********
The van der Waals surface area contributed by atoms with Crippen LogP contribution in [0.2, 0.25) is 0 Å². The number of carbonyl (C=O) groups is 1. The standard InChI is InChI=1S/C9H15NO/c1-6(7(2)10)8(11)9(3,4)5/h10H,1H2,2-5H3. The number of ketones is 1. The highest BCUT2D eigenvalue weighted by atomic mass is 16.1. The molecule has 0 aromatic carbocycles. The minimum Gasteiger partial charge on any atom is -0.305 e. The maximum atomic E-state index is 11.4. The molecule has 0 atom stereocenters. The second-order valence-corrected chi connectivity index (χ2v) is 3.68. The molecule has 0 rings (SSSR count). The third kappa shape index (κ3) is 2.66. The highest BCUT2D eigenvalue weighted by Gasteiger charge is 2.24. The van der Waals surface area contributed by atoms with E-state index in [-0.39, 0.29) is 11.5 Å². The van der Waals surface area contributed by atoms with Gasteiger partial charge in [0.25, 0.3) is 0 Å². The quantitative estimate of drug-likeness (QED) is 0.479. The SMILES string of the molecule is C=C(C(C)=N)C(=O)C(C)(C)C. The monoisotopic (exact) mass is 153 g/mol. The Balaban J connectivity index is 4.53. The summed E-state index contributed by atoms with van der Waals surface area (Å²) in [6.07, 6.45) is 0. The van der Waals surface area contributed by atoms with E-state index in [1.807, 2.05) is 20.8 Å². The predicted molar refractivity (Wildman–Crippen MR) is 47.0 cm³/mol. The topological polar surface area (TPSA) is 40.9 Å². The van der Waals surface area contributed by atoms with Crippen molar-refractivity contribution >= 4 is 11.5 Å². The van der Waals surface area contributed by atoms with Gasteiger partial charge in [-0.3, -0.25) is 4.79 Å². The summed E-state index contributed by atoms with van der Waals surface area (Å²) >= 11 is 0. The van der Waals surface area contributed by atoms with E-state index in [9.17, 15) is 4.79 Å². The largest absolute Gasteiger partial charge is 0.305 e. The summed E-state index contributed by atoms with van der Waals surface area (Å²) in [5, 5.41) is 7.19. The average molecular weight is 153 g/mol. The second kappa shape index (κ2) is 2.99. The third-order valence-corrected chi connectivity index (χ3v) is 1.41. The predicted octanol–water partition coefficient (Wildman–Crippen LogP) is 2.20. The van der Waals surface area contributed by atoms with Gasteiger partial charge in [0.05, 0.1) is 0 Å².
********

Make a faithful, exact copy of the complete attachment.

The van der Waals surface area contributed by atoms with Crippen LogP contribution in [0.2, 0.25) is 0 Å². The number of carbonyl (C=O) groups is 1. The standard InChI is InChI=1S/C9H15NO/c1-6(7(2)10)8(11)9(3,4)5/h10H,1H2,2-5H3. The number of ketones is 1. The highest BCUT2D eigenvalue weighted by atomic mass is 16.1. The molecule has 0 aromatic carbocycles. The minimum Gasteiger partial charge on any atom is -0.305 e. The maximum atomic E-state index is 11.4. The molecule has 0 atom stereocenters. The second-order valence-corrected chi connectivity index (χ2v) is 3.68. The molecule has 0 rings (SSSR count). The third kappa shape index (κ3) is 2.66. The highest BCUT2D eigenvalue weighted by Gasteiger charge is 2.24. The van der Waals surface area contributed by atoms with E-state index in [-0.39, 0.29) is 11.5 Å². The van der Waals surface area contributed by atoms with Gasteiger partial charge in [0.25, 0.3) is 0 Å². The quantitative estimate of drug-likeness (QED) is 0.479. The SMILES string of the molecule is C=C(C(C)=N)C(=O)C(C)(C)C. The monoisotopic (exact) mass is 153 g/mol. The Balaban J connectivity index is 4.53. The summed E-state index contributed by atoms with van der Waals surface area (Å²) in [6.07, 6.45) is 0. The van der Waals surface area contributed by atoms with E-state index in [1.807, 2.05) is 20.8 Å². The predicted molar refractivity (Wildman–Crippen MR) is 47.0 cm³/mol. The topological polar surface area (TPSA) is 40.9 Å². The van der Waals surface area contributed by atoms with Crippen molar-refractivity contribution >= 4 is 11.5 Å². The van der Waals surface area contributed by atoms with Gasteiger partial charge in [-0.3, -0.25) is 4.79 Å². The summed E-state index contributed by atoms with van der Waals surface area (Å²) >= 11 is 0. The van der Waals surface area contributed by atoms with E-state index in [9.17, 15) is 4.79 Å². The largest absolute Gasteiger partial charge is 0.305 e. The summed E-state index contributed by atoms with van der Waals surface area (Å²) in [5, 5.41) is 7.19. The average molecular weight is 153 g/mol. The second kappa shape index (κ2) is 2.99. The third-order valence-corrected chi connectivity index (χ3v) is 1.41. The predicted octanol–water partition coefficient (Wildman–Crippen LogP) is 2.20. The van der Waals surface area contributed by atoms with Gasteiger partial charge in [0.05, 0.1) is 0 Å².